Maybe you don’t feel it, but it’s coming. Soon, you’ll be pushed into it; swallowed by it; and even though the layers of complications run deeper and deeper in our varied world of penetrating opinions and issues viewed from every possible angle, clarity is not hard to embrace because this is one thing, one event, one moment in time staged in one place: the Olympics.
In the past, Canada walked into the host stadium like an uncertain and awkwardly dressed boy or girl, but the waistcoats and bonnets have been tossed aside. Instead, we stride with the traditional giants of the Games – the Germans, Russians and Americans – after a new epoch was established at Salt Lake City, and seen to full bloom in Vancouver in 2010.
This is even more the case with our hockey team, neglected through the ‘70s, bridesmaided through the ‘80s and ‘90s, and victorious in two of the last four Olympics. It is a giant inside the giant, a defining colossus against which – respect to the lugers and ice dancers – every other competition and competitor will be measured. Winning the overall Olympics as a nation could be something, but whether anyone will notice this if Team (Hockey) Canada finishes ninth is another matter entirely.
Still, in victory and defeat, that feeling before the first puck drops remains the same; a feeling that something great and important – good or bad; it depends on your politics and perspective – will descend upon us. Already, we’ve scribbled over our daytimers and pads: Norway first, Finland later, and then, the playoffs. Notes have been sent to friends – “Where are we watching this?” – and occasions rebooked. Would-be grooms have been chided – “You had to get married now, right?” – and permission has already been granted for bars to open early, or, in the case of British Columbia, way early. This year, Newfoundland and Labrador gets it good – most games will be aired at 1:30 in the afternoon – and already you can imagine the streets: men and women swinging from lampposts should Canada see their way to a triumphant final.
But first things first. Despite the likely result of easy games early in the schedule, Canadians will be riveted to the screen, coffee and beer and pop in hands, stomachs tightened, throats dry. Close games mean a more neglected economy, but we are willing to pay this price.
Canada enters a powerhouse side, lousy with skilled forwards and elite defencemen. Depth, depth, depth. Russia waits defiantly at home, having learned, they say, from the embarassment of Vancouver. The Swedes are comparably skilled to Canada, and the Finns boast Tuukka Rask, sublime in net. The Americans’ brotherhood is steadfast, their game intelligent, and the Czechs are very good in Europe.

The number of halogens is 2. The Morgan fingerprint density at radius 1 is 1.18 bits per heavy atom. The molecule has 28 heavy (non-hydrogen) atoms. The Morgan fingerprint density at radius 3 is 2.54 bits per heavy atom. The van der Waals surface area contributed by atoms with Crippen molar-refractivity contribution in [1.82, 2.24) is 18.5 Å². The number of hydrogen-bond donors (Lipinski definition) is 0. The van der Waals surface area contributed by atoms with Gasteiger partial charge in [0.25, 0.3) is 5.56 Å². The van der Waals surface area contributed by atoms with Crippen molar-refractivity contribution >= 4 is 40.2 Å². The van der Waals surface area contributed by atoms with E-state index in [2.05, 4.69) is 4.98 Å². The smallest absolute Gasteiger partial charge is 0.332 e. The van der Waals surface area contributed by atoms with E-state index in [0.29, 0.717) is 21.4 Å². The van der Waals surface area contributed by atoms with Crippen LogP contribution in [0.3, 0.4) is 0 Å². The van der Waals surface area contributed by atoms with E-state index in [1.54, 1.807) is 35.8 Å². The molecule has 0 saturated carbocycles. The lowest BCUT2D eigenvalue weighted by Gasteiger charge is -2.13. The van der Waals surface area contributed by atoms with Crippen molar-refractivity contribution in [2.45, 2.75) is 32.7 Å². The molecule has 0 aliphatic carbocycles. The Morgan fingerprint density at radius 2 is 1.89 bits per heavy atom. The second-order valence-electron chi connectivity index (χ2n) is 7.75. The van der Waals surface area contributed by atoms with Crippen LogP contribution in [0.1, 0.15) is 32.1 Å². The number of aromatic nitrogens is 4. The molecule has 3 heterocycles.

Going into every Olympics, we think we have a sense of who will prevail (“Canada, of course!”) but no one knows, another reason why the Olympics – lacking a season by which to seed teams – is fascinating viewing. Every game is exactly that. Every play informs the next. Shots are as precious as diamonds and goals as good as gold. We breathe during commercials, and even then.
Last Olympics, my kids heard their grandfather swear for the first time. During Nagano, I watched at a friend’s house, and then, after the exhaustion of Olympics, we rarely saw each other (he’s since moved away, so that was that). During the Salt Lake City gold medal game, my two-year-old daughter – a joyful and ambiable child – cowered in her mother’s arms, unsettled by the awful tension of the adult world. During Turin, we watched in a crowded friend’s bar. The bar is long gone, but my friend now owns Junction Craft Brewery in Toronto, so next week, pray for my liver. This is to say nothing of Games contested when amateur hockey teams did Canada’s bidding; teams with players like Burke and Sherven and Harvey.
In Calgary in ‘88, we tried coaxing a miracle out of a side who, a few weeks before, had defeated the Russians in Russia at the Izvestia tournament, but it was not to be. In Albertville and Lillehammer, there were close calls – very close calls – but never more. Still, because of what had happened when and where, time was suspended, routines changed. We were held captive by sport, which, as far as captors go, is one of the best.
A most enduring image of Team Canada in Nagano came after the players arrived in the small Japanese city by train. Cameras waited at the platform as they emerged from the doors, toques plugged on their heads and duffle bags pulled over their shoulders like kids on a gap year. A frenzy of lenses pushed towards them as they stared wide-eyed at the strange tableau of life in another land, bewildered, it seemed, at what was happening, and uncertain of what lay ahead. Another lasting image came later: Gretzky sitting on the bench, passed over in the shootout. But let’s not speak of that. Let’s speak of arriving, of getting there, of starting before everything becomes so silly with nerves and drama that expression is useless, words absurd.
Any day now.